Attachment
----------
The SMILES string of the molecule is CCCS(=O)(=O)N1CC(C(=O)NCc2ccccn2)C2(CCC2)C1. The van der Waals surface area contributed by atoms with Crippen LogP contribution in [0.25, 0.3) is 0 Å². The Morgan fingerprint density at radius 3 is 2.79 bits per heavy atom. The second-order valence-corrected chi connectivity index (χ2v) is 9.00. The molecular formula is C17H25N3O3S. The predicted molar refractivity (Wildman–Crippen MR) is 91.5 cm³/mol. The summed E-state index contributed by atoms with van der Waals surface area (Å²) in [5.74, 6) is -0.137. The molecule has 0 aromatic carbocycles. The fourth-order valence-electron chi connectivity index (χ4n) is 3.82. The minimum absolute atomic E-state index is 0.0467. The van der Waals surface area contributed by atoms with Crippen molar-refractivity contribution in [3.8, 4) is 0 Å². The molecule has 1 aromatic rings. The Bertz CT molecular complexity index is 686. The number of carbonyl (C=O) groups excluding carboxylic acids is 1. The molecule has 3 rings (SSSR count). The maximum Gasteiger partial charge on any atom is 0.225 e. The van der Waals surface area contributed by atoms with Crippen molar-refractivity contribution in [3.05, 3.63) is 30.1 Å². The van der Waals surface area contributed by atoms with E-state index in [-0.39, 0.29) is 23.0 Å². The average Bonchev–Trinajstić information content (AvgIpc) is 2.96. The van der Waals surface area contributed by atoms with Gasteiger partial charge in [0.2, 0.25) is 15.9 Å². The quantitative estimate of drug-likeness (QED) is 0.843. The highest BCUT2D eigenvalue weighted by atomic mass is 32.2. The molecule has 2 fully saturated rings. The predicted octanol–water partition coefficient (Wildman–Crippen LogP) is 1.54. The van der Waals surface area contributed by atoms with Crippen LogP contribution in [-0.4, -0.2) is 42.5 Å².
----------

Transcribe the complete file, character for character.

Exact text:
The SMILES string of the molecule is CCCS(=O)(=O)N1CC(C(=O)NCc2ccccn2)C2(CCC2)C1. The van der Waals surface area contributed by atoms with Crippen LogP contribution in [0.25, 0.3) is 0 Å². The Morgan fingerprint density at radius 3 is 2.79 bits per heavy atom. The second-order valence-corrected chi connectivity index (χ2v) is 9.00. The molecular formula is C17H25N3O3S. The predicted molar refractivity (Wildman–Crippen MR) is 91.5 cm³/mol. The summed E-state index contributed by atoms with van der Waals surface area (Å²) in [5.74, 6) is -0.137. The molecule has 0 aromatic carbocycles. The fourth-order valence-electron chi connectivity index (χ4n) is 3.82. The minimum absolute atomic E-state index is 0.0467. The van der Waals surface area contributed by atoms with Crippen molar-refractivity contribution in [3.8, 4) is 0 Å². The molecule has 1 aromatic rings. The Bertz CT molecular complexity index is 686. The number of carbonyl (C=O) groups excluding carboxylic acids is 1. The molecule has 3 rings (SSSR count). The maximum Gasteiger partial charge on any atom is 0.225 e. The van der Waals surface area contributed by atoms with Crippen molar-refractivity contribution in [3.05, 3.63) is 30.1 Å². The van der Waals surface area contributed by atoms with E-state index in [-0.39, 0.29) is 23.0 Å². The average Bonchev–Trinajstić information content (AvgIpc) is 2.96. The van der Waals surface area contributed by atoms with Gasteiger partial charge in [0.2, 0.25) is 15.9 Å². The quantitative estimate of drug-likeness (QED) is 0.843. The highest BCUT2D eigenvalue weighted by atomic mass is 32.2. The molecule has 2 fully saturated rings. The predicted octanol–water partition coefficient (Wildman–Crippen LogP) is 1.54. The van der Waals surface area contributed by atoms with Crippen LogP contribution in [-0.4, -0.2) is 42.5 Å².